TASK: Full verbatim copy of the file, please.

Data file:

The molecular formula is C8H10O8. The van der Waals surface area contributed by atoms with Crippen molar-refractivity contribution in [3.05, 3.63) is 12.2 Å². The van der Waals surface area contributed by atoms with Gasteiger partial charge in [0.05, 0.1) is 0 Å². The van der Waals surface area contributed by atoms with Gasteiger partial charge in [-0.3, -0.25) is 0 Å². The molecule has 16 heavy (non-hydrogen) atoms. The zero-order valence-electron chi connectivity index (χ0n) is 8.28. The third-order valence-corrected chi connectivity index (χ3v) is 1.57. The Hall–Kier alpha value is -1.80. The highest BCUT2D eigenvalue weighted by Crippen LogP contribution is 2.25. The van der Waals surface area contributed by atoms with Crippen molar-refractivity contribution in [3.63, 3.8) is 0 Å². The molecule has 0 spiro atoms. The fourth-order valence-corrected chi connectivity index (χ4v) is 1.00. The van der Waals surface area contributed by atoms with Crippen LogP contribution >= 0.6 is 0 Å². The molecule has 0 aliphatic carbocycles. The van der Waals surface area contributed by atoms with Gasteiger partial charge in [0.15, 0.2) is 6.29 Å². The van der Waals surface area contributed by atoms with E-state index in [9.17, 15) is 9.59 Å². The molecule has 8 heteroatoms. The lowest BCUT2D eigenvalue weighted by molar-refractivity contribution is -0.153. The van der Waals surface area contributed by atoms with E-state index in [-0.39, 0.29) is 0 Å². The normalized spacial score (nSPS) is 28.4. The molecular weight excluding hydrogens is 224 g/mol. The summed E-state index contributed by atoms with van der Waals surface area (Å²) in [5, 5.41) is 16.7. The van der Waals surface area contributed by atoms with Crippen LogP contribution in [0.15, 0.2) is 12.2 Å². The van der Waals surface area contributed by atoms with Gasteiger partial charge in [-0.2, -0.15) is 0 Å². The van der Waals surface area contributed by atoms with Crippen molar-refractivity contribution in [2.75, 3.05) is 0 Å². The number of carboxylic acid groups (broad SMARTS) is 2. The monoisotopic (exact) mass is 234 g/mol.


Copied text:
The molecular formula is C8H10O8. The van der Waals surface area contributed by atoms with Crippen molar-refractivity contribution in [3.05, 3.63) is 12.2 Å². The van der Waals surface area contributed by atoms with Gasteiger partial charge in [0.05, 0.1) is 0 Å². The van der Waals surface area contributed by atoms with Gasteiger partial charge in [-0.3, -0.25) is 0 Å². The molecule has 16 heavy (non-hydrogen) atoms. The zero-order valence-electron chi connectivity index (χ0n) is 8.28. The third-order valence-corrected chi connectivity index (χ3v) is 1.57. The Hall–Kier alpha value is -1.80. The highest BCUT2D eigenvalue weighted by Crippen LogP contribution is 2.25. The van der Waals surface area contributed by atoms with Crippen molar-refractivity contribution in [3.63, 3.8) is 0 Å². The molecule has 0 spiro atoms. The fourth-order valence-corrected chi connectivity index (χ4v) is 1.00. The van der Waals surface area contributed by atoms with Crippen LogP contribution >= 0.6 is 0 Å². The molecule has 0 aliphatic carbocycles. The van der Waals surface area contributed by atoms with Gasteiger partial charge in [0.15, 0.2) is 6.29 Å². The van der Waals surface area contributed by atoms with E-state index in [9.17, 15) is 9.59 Å². The molecule has 8 heteroatoms. The lowest BCUT2D eigenvalue weighted by molar-refractivity contribution is -0.153. The van der Waals surface area contributed by atoms with E-state index in [-0.39, 0.29) is 0 Å². The normalized spacial score (nSPS) is 28.4. The molecular weight excluding hydrogens is 224 g/mol. The summed E-state index contributed by atoms with van der Waals surface area (Å²) in [5, 5.41) is 16.7. The van der Waals surface area contributed by atoms with Crippen LogP contribution in [0.15, 0.2) is 12.2 Å². The van der Waals surface area contributed by atoms with Gasteiger partial charge in [-0.2, -0.15) is 0 Å². The van der Waals surface area contributed by atoms with Crippen molar-refractivity contribution in [2.75, 3.05) is 0 Å². The number of carboxylic acid groups (broad SMARTS) is 2. The monoisotopic (exact) mass is 234 g/mol.